As it becomes increasingly clear that yesterday’s leaders are just that – yesterday’s leaders – so the search has to begin for tomorrow’s leaders – people who have the ability to see in three directions as they lead their countries, communities or companies into the future.
Yes, tomorrow’s leaders have to be able to see in three directions: behind them, ahead of them and inside themselves. Up until now, leaders have largely looked in one direction only – behind them.
Large consulting companies tell me they regularly encounter executives who are trying the same old, same old, not understanding why it doesn’t work. And they just keep trying harder, with the same results. That’s because they were trained to look behind them and they don’t know how to look ahead.
“Oh,” you say, “are you suggesting that there haven’t been any leaders with strategic thinking skills?”
Not at all. There have been many leaders who have displayed great strategic thinking skills and who have led their companies very well … until now. That’s because their strategic thinking was applied in a world that was predictable, fairly static and unambiguous. That world is no longer the one we affectionately call Planet Earth. It’s gone for ever.
Take a quick look around the globe … What kind of political leadership have the Americans got? What about the British? What about the North Koreans? What about the Middle Eastern countries? Is there visionary leadership in Europe, South America, Australia or, for that matter, South Africa?
Mmmmm … It’s time for tomorrow’s leaders with three-way vision.
1. Tomorrow’s leaders have hindsight
Leaders without hindsight will have an inability to see the past for what it is and avoid repeating the mistakes of their predecessors. They will be able to take note of what arrogance, unethical behaviour and greed did to and for yesterday’s leaders. They will learn from the mistakes of the past and avoid the traps yesterday’s leaders so easily fell into. They will have the humility to acknowledge their own short comings and demonstrate a willingness to learn from whomever can teach them, regardless of at what level those “teachers” are in the business world or in society.
2. Tomorrow’s leaders have foresight
Foresight is defined as the ability to predict what will happen or be needed in the future. This is probably one of the most important skills or qualities, if not the most important, tomorrow’s leaders need. A leader who is unable to predict what will happen or be needed is going to be pretty useless to anyone.
Remember that saying, “You have to be able to connect the dots”? That was applicable to yesterday’s leaders. Tomorrow’s leaders don’t only have to be able to connect the dots (in fact, that’s actually the easy part), they now have to be able to see what’s in the spaces between the dots. And that’s the “not easy" part.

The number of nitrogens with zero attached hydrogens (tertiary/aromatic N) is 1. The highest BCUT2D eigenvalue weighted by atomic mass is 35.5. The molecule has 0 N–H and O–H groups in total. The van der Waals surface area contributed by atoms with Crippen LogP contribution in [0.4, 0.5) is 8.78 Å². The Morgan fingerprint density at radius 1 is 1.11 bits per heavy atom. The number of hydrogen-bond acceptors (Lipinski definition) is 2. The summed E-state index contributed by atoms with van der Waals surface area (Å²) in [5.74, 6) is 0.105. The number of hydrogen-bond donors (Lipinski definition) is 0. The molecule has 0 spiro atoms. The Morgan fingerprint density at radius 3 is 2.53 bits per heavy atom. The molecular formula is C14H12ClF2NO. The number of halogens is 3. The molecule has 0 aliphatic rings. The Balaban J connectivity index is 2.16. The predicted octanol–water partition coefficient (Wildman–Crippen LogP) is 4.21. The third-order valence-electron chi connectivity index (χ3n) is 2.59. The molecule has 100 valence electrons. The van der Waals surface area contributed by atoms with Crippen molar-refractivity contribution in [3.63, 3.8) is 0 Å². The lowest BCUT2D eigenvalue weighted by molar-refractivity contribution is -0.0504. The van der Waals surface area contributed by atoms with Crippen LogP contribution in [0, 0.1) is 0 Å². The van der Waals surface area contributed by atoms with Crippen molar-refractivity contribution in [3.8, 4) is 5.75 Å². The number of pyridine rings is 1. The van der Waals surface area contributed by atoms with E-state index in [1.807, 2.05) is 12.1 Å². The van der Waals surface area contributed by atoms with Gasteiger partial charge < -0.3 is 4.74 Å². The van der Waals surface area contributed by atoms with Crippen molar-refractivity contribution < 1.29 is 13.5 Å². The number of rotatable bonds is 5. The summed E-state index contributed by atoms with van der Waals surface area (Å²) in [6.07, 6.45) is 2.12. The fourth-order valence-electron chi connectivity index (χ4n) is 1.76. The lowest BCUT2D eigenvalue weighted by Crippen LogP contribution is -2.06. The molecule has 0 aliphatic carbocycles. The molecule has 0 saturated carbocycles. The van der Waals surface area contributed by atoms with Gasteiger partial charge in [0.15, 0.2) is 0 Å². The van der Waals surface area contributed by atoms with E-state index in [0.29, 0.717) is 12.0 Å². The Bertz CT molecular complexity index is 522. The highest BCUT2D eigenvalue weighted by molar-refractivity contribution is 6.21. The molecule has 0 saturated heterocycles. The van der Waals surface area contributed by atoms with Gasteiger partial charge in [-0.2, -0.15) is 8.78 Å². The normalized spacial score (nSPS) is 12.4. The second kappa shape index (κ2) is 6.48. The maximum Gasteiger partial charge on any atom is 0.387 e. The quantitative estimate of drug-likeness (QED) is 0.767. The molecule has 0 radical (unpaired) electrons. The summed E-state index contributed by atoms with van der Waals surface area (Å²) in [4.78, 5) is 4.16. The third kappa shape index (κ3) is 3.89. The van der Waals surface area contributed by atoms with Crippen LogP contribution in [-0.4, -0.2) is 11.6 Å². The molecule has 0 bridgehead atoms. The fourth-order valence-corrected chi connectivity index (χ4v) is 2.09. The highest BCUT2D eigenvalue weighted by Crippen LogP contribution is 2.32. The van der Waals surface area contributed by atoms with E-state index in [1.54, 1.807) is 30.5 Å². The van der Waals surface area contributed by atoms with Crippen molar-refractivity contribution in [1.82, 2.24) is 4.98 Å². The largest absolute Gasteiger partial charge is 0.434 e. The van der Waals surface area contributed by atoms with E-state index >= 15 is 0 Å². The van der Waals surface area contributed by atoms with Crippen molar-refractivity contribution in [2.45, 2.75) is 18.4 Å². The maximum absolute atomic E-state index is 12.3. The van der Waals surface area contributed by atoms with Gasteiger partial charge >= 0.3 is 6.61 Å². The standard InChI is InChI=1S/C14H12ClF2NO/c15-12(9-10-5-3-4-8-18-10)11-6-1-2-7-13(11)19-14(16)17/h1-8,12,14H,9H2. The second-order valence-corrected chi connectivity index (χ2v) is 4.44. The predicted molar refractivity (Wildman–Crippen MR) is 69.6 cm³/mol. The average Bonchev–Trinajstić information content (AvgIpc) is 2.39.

3. Tomorrow’s leaders have insight
Insight is defined as the capacity to gain an accurate and deep understanding of someone or something. That “someone” includes other people as well as the leaders themselves. Leaders who do not have the capacity for self-reflection to see themselves as others see them will have a relatively low level of influence because they will have huge blind spots that serve as stumbling blocks to their being able to exercise influence. You will never be able to win people’s trust if they can see things in you that you can’t. Look at what’s happening in our own political arena … Politicians are blissfully unaware of the view that people have of them.
In the past, leaders could live separate lives – a public and a private life. And what happened in the one didn’t have a bearing on the other because it was easy to hide things. In the world of tomorrow, it will be increasingly difficult to hide anything. Many leaders around the world are already finding that out. If you think the world has already become transparent with Google, Twitter, Facebook, LinkedIn and so on, think again. We’re just at the birth of this transparency phenomenon. Wait until this baby grows up …
In tomorrow’s world, we have to accept that none of us has sole rights to the truth and that none of us is as smart as all of us. Insightful leaders will understand this and be comfortable collaborative leaders who can lead people who are far more knowledgeable and, sometimes, far smarter, than they are and not be phased by that.
So, tomorrow’s leaders will have to have eyes in the back of their heads, eyes in the front of their heads and eyes inside their heads if they want to make an impact!
Alan Hosking is the publisher of HR Future magazine, @HRFuturemag, and assists executives to prevent, reverse and delay ageing, and achieve self-mastery.